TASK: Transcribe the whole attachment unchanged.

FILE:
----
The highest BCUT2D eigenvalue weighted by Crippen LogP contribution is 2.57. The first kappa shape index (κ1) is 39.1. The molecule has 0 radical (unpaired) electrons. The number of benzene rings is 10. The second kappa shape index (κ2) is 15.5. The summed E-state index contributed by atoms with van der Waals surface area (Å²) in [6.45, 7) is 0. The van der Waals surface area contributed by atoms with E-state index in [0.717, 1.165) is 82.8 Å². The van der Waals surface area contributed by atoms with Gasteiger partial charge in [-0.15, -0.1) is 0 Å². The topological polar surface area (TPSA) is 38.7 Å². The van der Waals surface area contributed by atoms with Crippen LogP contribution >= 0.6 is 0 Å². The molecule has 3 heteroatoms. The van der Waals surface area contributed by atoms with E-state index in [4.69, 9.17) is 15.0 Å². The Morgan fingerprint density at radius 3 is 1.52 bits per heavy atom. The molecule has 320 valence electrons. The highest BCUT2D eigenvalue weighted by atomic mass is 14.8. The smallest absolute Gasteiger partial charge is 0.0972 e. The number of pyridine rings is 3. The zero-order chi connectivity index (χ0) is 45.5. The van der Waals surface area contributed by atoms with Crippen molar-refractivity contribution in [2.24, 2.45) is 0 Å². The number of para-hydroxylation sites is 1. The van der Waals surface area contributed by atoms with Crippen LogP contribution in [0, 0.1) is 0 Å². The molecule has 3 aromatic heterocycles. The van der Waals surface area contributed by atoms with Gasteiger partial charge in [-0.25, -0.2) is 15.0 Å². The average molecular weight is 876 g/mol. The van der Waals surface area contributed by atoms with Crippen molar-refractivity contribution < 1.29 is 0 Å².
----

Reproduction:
The highest BCUT2D eigenvalue weighted by Crippen LogP contribution is 2.57. The first kappa shape index (κ1) is 39.1. The molecule has 0 radical (unpaired) electrons. The number of benzene rings is 10. The second kappa shape index (κ2) is 15.5. The summed E-state index contributed by atoms with van der Waals surface area (Å²) in [6.45, 7) is 0. The van der Waals surface area contributed by atoms with E-state index in [0.717, 1.165) is 82.8 Å². The van der Waals surface area contributed by atoms with Gasteiger partial charge in [-0.15, -0.1) is 0 Å². The topological polar surface area (TPSA) is 38.7 Å². The van der Waals surface area contributed by atoms with Crippen LogP contribution >= 0.6 is 0 Å². The molecule has 3 heteroatoms. The van der Waals surface area contributed by atoms with E-state index in [4.69, 9.17) is 15.0 Å². The Morgan fingerprint density at radius 3 is 1.52 bits per heavy atom. The molecule has 320 valence electrons. The highest BCUT2D eigenvalue weighted by atomic mass is 14.8. The smallest absolute Gasteiger partial charge is 0.0972 e. The number of pyridine rings is 3. The zero-order chi connectivity index (χ0) is 45.5. The van der Waals surface area contributed by atoms with Crippen molar-refractivity contribution in [2.24, 2.45) is 0 Å². The number of para-hydroxylation sites is 1. The van der Waals surface area contributed by atoms with Crippen LogP contribution in [0, 0.1) is 0 Å². The molecule has 3 aromatic heterocycles. The van der Waals surface area contributed by atoms with Gasteiger partial charge in [-0.25, -0.2) is 15.0 Å². The average molecular weight is 876 g/mol. The van der Waals surface area contributed by atoms with Crippen molar-refractivity contribution < 1.29 is 0 Å².